Finally, before we part ways, let’s share a scone (or two), but not just any scone, a Whole Wheat Blackberry Scone. These scones are made with whole wheat flour from red hard wheat. This recipe is simple to make, so it’s perfect for a whole wheat newbie who wants to experiment with the earthy taste of whole wheat flour.
Whole Wheat Blackberry Scones
Preheat the oven to 400F.
Place a fine mesh sieve (like this) over a large bowl. Add the flour to the sieve (a cup at a time depending on the size of your sieve) and sift the flour into the bowl. This step produces a lighter scone texture. Once the flour is in the bowl, whisk in the salt and baking powder.
Cut in the butter with a pastry cutter or your fingers until the flour and butter resembles coarse crumbs. Set aside.
In a medium-size bowl, whisk together the buttermilk, egg, and honey. Set aside.
With the back of a fork, crush the blackberries and gently press out any extra juice. You can use the juice to drizzle over the top of the scones once they are cooked, mix in yogurt, or add to sparkling water. The juice of the berries will add too much moisture when added to the dough.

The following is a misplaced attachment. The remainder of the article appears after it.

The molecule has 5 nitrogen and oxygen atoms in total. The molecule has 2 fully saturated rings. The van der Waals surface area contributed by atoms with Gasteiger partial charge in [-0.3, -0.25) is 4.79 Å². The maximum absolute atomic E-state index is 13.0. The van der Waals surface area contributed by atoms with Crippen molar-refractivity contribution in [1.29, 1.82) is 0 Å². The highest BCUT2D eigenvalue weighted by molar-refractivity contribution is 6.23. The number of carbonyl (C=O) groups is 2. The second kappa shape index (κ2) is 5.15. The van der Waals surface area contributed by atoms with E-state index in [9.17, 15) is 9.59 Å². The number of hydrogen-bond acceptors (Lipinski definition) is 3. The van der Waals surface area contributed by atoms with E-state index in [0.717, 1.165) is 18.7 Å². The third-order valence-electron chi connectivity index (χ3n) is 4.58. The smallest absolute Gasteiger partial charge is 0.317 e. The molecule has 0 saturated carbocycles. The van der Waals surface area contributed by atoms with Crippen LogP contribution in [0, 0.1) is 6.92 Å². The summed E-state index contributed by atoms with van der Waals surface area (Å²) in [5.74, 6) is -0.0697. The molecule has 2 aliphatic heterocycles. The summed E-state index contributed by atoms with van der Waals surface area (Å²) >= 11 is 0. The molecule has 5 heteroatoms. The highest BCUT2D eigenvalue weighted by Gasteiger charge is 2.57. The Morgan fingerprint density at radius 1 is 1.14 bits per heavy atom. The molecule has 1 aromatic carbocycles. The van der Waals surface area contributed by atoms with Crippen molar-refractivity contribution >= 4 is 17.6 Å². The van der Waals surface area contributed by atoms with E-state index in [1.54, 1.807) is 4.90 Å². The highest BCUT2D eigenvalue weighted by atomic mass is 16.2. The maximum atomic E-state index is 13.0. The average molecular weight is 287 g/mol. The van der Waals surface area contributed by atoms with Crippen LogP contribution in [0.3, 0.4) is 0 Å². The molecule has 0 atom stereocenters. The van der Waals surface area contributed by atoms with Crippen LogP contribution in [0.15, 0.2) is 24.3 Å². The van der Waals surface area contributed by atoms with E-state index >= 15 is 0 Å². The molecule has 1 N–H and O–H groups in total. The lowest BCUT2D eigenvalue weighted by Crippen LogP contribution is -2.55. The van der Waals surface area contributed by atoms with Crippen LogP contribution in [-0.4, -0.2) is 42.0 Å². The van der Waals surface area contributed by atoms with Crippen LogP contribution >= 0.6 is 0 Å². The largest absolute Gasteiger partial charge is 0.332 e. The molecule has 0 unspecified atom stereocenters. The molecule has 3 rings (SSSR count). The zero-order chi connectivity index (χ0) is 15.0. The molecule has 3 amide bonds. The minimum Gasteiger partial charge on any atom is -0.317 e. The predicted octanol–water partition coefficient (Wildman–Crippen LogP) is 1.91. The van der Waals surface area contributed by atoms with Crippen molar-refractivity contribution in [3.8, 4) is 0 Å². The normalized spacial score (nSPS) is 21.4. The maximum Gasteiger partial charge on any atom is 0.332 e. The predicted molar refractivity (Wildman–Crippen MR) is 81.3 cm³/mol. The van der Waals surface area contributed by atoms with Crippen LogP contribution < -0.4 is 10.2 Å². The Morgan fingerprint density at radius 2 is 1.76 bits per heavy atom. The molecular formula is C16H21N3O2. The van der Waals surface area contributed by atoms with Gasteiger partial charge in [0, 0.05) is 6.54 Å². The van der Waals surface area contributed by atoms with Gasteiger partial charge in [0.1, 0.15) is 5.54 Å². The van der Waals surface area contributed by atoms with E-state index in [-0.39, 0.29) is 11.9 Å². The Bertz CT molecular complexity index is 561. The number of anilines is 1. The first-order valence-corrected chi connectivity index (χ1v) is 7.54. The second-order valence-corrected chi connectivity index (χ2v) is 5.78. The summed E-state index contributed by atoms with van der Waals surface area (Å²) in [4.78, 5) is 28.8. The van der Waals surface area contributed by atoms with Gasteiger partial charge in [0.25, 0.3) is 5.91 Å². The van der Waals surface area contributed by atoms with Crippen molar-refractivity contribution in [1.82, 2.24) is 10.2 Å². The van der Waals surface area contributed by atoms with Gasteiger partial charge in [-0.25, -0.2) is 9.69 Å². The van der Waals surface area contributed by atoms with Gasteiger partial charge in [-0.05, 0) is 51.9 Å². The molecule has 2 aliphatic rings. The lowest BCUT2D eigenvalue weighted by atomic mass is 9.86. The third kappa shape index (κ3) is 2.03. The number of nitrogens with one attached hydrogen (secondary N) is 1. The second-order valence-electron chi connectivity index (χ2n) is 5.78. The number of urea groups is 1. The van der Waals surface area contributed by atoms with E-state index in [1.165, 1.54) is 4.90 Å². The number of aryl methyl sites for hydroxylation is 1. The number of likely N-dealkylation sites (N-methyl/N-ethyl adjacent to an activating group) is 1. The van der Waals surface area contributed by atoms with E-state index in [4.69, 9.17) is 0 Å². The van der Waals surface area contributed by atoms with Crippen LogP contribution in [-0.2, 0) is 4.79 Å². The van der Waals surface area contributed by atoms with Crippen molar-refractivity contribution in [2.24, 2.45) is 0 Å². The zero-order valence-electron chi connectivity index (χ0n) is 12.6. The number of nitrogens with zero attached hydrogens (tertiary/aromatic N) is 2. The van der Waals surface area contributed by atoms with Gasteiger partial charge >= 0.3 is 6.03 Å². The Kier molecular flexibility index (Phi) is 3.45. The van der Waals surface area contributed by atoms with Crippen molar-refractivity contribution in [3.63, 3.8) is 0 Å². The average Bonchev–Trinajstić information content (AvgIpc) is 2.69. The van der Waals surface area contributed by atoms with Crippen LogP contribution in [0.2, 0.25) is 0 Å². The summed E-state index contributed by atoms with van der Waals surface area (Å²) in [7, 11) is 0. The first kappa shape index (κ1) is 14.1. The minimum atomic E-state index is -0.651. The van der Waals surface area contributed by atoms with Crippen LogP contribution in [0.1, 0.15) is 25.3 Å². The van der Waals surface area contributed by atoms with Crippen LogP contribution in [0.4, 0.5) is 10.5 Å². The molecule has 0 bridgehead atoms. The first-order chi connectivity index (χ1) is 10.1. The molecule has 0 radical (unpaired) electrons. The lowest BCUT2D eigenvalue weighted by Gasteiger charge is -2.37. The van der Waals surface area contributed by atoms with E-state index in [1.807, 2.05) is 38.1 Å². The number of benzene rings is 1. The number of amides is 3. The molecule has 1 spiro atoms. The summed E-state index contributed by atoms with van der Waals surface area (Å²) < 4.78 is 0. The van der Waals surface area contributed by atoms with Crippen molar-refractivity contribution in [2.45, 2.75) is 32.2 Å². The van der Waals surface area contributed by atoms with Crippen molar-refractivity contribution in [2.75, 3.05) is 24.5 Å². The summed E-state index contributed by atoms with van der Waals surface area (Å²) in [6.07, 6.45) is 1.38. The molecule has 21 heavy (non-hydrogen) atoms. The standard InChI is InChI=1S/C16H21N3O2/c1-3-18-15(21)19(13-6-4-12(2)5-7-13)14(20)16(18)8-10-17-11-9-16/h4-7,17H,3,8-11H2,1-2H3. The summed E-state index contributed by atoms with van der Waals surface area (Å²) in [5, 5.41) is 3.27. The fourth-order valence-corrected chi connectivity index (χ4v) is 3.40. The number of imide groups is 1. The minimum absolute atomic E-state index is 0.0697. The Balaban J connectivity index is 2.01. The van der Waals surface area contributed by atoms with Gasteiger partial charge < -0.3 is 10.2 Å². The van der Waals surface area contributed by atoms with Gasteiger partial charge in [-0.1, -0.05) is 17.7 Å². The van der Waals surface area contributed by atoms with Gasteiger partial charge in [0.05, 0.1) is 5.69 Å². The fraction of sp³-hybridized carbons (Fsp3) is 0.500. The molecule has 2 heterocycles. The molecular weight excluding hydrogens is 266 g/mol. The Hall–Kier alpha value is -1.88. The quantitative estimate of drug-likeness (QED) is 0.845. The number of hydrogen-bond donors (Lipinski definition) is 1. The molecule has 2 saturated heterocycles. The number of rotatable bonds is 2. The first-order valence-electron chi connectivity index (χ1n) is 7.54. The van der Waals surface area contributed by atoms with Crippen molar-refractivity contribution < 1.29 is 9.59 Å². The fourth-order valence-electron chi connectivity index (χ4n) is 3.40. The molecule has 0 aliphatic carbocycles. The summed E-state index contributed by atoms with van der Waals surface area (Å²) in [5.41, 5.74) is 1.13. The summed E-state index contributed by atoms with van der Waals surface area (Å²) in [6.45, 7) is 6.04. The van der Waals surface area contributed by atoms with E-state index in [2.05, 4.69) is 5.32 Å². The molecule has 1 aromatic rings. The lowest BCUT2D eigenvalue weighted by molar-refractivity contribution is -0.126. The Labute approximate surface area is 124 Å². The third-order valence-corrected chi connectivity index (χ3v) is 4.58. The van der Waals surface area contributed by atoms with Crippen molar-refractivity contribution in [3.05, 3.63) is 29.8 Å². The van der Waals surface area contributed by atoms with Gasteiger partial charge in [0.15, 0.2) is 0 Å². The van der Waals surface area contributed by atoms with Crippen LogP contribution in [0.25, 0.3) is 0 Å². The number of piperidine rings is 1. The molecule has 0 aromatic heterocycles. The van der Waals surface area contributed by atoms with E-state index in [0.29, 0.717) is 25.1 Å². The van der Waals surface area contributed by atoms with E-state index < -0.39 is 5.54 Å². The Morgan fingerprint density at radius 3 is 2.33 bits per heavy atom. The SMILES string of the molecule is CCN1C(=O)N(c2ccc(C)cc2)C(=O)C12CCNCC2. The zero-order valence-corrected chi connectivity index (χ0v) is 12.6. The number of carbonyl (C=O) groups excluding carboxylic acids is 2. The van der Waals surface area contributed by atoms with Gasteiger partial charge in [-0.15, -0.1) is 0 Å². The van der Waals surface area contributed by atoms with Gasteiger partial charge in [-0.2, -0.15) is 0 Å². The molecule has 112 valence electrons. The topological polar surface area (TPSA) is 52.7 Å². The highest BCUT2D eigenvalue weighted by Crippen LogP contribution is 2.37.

Add the wet ingredients to the flour mixture and stir just until the dry ingredients are wet (don't over-stir). Add the crushed blackberries to the dough and gently form the dough into a large ball, incorporating the blackberries into the dough.
Break apart fistfuls of dough, dropping them onto a baking sheet.
Bake for 15 minutes. After baking and while the scones are still hot, brush the tops of the scones with the tablespoon of melted butter.
Serve with honey, blackberry "juice" from pressing the blackberries, or butter.
Disclosure: This post is sponsored by Bob’s Red Mill. The opinions and photos expressed are completely my own. I’m thrilled to team up with my favorite companies to bring you this fall baking series. As a blogger, I’m privileged to partner with companies making a difference in the natural and real food world. I only endorse companies and products I 100% love and believe in.
More Ultimate Fall Baking You May Like:
My Free Crash Courses
Subscribe to download the Courses
PAID ENDORSEMENT DISCLOSURE: In order for me to support my blogging activities, I may receive monetary compensation or other types of remuneration for my endorsement, recommendation, testimonial and/or link to any products or services from this blog.